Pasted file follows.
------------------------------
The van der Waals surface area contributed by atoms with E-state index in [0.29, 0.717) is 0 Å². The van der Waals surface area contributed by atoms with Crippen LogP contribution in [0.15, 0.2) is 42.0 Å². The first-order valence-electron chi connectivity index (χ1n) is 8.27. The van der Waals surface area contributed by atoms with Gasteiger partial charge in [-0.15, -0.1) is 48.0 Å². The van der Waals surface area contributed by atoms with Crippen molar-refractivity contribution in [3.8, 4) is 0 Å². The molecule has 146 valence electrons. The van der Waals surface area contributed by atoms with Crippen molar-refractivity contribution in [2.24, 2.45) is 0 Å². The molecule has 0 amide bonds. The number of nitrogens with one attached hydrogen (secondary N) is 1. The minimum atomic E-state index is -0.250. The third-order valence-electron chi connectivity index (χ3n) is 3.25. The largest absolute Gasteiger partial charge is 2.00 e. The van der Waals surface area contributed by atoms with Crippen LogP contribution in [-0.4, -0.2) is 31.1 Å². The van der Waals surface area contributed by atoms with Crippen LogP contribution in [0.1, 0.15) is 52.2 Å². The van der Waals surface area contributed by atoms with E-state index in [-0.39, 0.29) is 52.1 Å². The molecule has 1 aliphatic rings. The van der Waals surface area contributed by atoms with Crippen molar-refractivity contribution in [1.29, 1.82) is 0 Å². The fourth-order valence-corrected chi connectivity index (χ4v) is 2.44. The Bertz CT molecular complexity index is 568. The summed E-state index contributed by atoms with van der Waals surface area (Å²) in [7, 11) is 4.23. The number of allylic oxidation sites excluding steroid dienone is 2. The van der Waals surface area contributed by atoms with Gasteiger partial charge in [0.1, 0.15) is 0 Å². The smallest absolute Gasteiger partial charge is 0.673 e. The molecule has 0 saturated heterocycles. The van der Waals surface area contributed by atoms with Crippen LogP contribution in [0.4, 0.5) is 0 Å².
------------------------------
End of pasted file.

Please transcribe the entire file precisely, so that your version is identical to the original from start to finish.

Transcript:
The van der Waals surface area contributed by atoms with E-state index in [0.29, 0.717) is 0 Å². The van der Waals surface area contributed by atoms with Crippen LogP contribution in [0.15, 0.2) is 42.0 Å². The first-order valence-electron chi connectivity index (χ1n) is 8.27. The van der Waals surface area contributed by atoms with Gasteiger partial charge in [-0.15, -0.1) is 48.0 Å². The van der Waals surface area contributed by atoms with Crippen molar-refractivity contribution in [3.8, 4) is 0 Å². The molecule has 146 valence electrons. The van der Waals surface area contributed by atoms with Crippen molar-refractivity contribution in [2.24, 2.45) is 0 Å². The molecule has 0 amide bonds. The number of nitrogens with one attached hydrogen (secondary N) is 1. The minimum atomic E-state index is -0.250. The third-order valence-electron chi connectivity index (χ3n) is 3.25. The largest absolute Gasteiger partial charge is 2.00 e. The van der Waals surface area contributed by atoms with Crippen LogP contribution in [-0.4, -0.2) is 31.1 Å². The van der Waals surface area contributed by atoms with Crippen LogP contribution in [0.1, 0.15) is 52.2 Å². The van der Waals surface area contributed by atoms with E-state index in [-0.39, 0.29) is 52.1 Å². The molecule has 1 aliphatic rings. The van der Waals surface area contributed by atoms with Crippen molar-refractivity contribution in [1.29, 1.82) is 0 Å². The fourth-order valence-corrected chi connectivity index (χ4v) is 2.44. The Bertz CT molecular complexity index is 568. The summed E-state index contributed by atoms with van der Waals surface area (Å²) in [7, 11) is 4.23. The number of allylic oxidation sites excluding steroid dienone is 2. The van der Waals surface area contributed by atoms with Gasteiger partial charge in [0.1, 0.15) is 0 Å². The smallest absolute Gasteiger partial charge is 0.673 e. The molecule has 0 saturated heterocycles. The van der Waals surface area contributed by atoms with Crippen LogP contribution in [0.4, 0.5) is 0 Å².